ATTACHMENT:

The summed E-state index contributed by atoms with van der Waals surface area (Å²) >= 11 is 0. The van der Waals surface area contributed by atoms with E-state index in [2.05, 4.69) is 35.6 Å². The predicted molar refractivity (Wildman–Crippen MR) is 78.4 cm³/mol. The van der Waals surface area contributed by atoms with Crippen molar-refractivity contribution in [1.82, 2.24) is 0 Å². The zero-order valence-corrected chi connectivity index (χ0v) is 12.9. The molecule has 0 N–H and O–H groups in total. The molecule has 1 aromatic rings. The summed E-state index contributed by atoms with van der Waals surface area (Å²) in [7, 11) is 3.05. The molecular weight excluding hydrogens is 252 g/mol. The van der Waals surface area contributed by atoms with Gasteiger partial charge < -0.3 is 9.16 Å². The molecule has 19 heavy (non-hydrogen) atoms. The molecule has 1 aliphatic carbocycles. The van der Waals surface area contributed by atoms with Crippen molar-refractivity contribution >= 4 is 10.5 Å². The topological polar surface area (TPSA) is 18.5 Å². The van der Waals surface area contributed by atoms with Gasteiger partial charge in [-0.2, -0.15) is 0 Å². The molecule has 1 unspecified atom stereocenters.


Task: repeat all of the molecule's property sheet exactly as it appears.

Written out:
The summed E-state index contributed by atoms with van der Waals surface area (Å²) >= 11 is 0. The van der Waals surface area contributed by atoms with E-state index in [2.05, 4.69) is 35.6 Å². The predicted molar refractivity (Wildman–Crippen MR) is 78.4 cm³/mol. The van der Waals surface area contributed by atoms with Crippen molar-refractivity contribution in [1.82, 2.24) is 0 Å². The zero-order valence-corrected chi connectivity index (χ0v) is 12.9. The molecule has 0 N–H and O–H groups in total. The molecule has 1 aromatic rings. The summed E-state index contributed by atoms with van der Waals surface area (Å²) in [7, 11) is 3.05. The molecular weight excluding hydrogens is 252 g/mol. The van der Waals surface area contributed by atoms with Gasteiger partial charge < -0.3 is 9.16 Å². The molecule has 19 heavy (non-hydrogen) atoms. The molecule has 1 aliphatic carbocycles. The van der Waals surface area contributed by atoms with Crippen molar-refractivity contribution >= 4 is 10.5 Å². The topological polar surface area (TPSA) is 18.5 Å². The van der Waals surface area contributed by atoms with Gasteiger partial charge in [-0.2, -0.15) is 0 Å². The molecule has 1 unspecified atom stereocenters.